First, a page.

English Heritage uses Wanstead Park as a case study

Wanstead Park was highlighted in the London Parks and Gardens Trust summer lecture on 26 June, given by Dr Nigel Barker, English Heritage’s Planning and Conservation Director for London.

Wanstead slide 1Titled “Reclaiming London’s Lost Landscapes”, the event took place at the Garden Museum next to Lambeth Palace. The speaker was originally scheduled to be Dr Simon Thurley, Chief Executive of English Heritage. However, Dr Thurley had been called to a meeting with the Secretary of State concerning the forthcoming restructuring of English Heritage.

Dr Barker began by outlining the history of the “At Risk” register. He then set out the principles used to add sites to the register, illustrated with examples, and discussed how the register was used.

Wanstead Park was the first of three more detailed case studies. Dr Barker described the process of getting the park off the register as being likely to be “a long journey”. However, the first steps had been taken with the draft Conservation Statement produced by Chris Blandford Associates in 2011, which had been part-funded by English Heritage. Very recently, the Strategic Assessment undertaken by Compass Archaeology had brought together specialists from a variety of disciplines to deepen understanding of the historic landscape. Their conclusion was that “Wanstead Park is even more important than we thought”. Dr Barker said that he was very pleased that the Corporation of London, which managed the public park, had found funding for a large-scale hydrology survey, as the park’s historic lake system was in a parlous condition due to leakage and other problems.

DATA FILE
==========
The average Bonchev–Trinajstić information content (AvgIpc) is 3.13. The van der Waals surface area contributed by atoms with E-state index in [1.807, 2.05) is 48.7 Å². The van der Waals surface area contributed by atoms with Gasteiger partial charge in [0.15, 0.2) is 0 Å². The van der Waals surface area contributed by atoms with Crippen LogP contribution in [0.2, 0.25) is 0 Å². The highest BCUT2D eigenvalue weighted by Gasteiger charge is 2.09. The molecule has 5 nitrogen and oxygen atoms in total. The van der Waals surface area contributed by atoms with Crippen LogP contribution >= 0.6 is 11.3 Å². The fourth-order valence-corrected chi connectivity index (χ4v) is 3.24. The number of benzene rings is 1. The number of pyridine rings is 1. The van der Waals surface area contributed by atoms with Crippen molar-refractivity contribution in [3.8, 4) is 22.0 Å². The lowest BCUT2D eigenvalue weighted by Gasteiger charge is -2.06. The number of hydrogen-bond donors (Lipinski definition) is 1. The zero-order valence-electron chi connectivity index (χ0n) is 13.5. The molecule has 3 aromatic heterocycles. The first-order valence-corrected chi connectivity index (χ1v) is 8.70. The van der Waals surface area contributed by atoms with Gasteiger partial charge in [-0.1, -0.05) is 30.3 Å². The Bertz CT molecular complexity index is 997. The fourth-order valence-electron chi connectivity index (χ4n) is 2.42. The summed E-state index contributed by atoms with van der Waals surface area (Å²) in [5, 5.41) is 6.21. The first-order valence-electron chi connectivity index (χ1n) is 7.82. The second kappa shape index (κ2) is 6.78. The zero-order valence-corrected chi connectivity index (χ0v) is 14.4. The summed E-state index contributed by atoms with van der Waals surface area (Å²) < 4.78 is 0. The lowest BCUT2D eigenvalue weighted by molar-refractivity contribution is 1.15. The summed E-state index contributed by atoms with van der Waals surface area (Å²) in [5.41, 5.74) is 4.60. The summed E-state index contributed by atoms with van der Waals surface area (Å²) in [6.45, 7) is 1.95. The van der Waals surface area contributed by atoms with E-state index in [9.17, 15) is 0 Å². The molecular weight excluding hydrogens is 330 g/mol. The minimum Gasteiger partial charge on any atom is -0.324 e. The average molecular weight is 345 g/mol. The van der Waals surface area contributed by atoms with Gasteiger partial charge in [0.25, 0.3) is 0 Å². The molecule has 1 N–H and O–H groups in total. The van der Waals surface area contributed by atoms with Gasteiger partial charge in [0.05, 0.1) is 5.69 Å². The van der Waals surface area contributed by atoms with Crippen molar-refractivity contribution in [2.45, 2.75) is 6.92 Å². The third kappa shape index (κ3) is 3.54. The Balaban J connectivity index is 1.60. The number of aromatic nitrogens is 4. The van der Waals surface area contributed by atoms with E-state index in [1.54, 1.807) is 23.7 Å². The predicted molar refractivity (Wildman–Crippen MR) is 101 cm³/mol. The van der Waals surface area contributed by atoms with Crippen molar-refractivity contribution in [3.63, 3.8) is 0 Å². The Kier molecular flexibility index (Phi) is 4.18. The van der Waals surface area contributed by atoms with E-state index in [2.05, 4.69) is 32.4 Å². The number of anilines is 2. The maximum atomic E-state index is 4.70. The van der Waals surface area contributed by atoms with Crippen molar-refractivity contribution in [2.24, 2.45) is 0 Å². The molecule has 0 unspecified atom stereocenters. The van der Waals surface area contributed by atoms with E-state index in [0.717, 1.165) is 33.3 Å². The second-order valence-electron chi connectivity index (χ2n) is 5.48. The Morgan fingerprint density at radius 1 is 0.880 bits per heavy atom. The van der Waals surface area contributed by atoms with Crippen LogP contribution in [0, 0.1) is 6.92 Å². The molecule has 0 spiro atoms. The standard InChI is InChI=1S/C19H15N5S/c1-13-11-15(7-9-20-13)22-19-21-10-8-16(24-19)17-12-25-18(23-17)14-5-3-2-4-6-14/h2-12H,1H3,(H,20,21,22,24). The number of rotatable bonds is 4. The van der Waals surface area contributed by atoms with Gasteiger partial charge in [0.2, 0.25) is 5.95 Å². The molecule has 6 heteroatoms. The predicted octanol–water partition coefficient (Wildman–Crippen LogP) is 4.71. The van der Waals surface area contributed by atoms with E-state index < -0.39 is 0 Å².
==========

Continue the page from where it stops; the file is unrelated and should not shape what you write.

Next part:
Slide2Slide3Slide4Slide5Dr Barker’s other chosen case studies were Gunnersbury Park and Kensal Green Cemetery, which were both a little further down the road to recovery. He ended on an upbeat note with Chiswick Park, which he held up as a success story and, perhaps, a future model for other threatened landscapes.

The criteria used by English Heritage to select buildings and designed landscapes for listing are set out in a new series of guides.